And I want to say to you very openly and very clearly that had there been six body bags, there would have been a much different Israel today than we have been used to seeing over recent years. This would not have been one more incident, one more operation, one event. And the man who brought this about was one man and that was President Barack Hussein Obama.
And I believe it is our duty as Israelis, as citizens of the free world, to say, not simply thank you President Obama, but also we respect you for the way and the manner in which you took this decision.
Note first the ominous way in which Halevy says that had these Israelis died this would not have been “one more incident” — unlike, say, the deaths of six Egyptian border guards shot by Israelis in late August, or the deaths of nine Turkish activists killed by Israeli commandos on board the Mavi Marmara just over a year ago.
But note also that Israel, while pursuing what a senior Israeli official describes as a “porcupine policy” to defend itself, when caught in this particular corner found its prickles of no use and instead was compelled to turn to its only reliable protector, the United States.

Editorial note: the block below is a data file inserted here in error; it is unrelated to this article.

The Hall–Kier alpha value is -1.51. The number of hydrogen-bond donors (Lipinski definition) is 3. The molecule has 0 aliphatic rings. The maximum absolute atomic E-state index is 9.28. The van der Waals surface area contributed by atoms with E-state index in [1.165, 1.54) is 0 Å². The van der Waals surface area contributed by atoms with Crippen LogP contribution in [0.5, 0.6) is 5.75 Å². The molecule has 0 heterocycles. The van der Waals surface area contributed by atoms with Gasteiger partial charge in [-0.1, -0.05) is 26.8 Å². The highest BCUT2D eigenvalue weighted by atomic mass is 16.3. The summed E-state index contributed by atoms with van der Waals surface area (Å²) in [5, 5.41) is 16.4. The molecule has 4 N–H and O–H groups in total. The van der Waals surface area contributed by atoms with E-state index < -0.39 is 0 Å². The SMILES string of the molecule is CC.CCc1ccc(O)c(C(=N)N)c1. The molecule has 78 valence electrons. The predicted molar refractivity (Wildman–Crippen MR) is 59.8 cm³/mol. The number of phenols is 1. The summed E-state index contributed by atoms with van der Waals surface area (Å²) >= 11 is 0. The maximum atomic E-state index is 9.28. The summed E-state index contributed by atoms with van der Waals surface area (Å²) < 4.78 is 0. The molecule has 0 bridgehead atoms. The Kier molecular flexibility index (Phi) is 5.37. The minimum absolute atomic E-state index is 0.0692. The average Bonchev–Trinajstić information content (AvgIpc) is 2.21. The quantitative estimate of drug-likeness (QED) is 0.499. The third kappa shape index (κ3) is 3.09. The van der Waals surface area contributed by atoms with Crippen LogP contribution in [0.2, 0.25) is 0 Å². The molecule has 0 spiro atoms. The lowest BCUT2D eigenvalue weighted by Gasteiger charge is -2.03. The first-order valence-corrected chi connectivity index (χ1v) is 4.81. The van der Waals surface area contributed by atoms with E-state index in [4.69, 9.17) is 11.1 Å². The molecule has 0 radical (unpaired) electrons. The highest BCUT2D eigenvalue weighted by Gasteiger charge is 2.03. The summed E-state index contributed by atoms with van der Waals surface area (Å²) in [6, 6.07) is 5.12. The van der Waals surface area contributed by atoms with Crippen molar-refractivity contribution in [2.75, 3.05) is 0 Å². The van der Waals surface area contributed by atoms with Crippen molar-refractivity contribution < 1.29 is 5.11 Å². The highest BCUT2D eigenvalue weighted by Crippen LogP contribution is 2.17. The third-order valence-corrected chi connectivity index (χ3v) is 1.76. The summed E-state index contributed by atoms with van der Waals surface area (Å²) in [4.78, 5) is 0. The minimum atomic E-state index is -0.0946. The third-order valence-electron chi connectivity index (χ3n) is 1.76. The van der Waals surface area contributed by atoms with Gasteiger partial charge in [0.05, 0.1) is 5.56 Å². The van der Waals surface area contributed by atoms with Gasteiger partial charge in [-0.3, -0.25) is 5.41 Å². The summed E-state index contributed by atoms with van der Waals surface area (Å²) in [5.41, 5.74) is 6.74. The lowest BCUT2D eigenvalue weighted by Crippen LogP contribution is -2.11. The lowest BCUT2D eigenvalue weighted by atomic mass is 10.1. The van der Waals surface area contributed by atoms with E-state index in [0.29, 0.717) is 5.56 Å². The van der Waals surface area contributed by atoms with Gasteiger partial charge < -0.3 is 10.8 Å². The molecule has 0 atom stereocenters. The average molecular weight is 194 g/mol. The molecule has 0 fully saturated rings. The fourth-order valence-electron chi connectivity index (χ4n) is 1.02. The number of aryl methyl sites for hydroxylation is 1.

As Tzipi Livni, the head of the Kadima Party, told Goldberg: “For Israelis, when they wake up in the morning and ask themselves, what is the general situation today, the litmus test for them is the health of the relationship between Israel and the United States.”
And thus we see the contradiction which is Israel — forever pumping itself up, flexing its muscles and showing its neighbors that no one should risk messing with the mighty Zionist state, yet all the while knowing that without the protection of the United States, Israel’s survival would depend on a revolutionary transformation.
Absent American protection, Israel, for the first time, would have to seriously take on the challenge of getting along with its neighbors and not, as it has for the last two decades, simply use diplomacy as a facade behind which it can pursue its policies of territorial expansion.
Is the West’s spoiled child ready to grow up? And is the United States ready to see that its own patronage is what has allowed the Jewish state to trap itself in such a prolonged adolescence?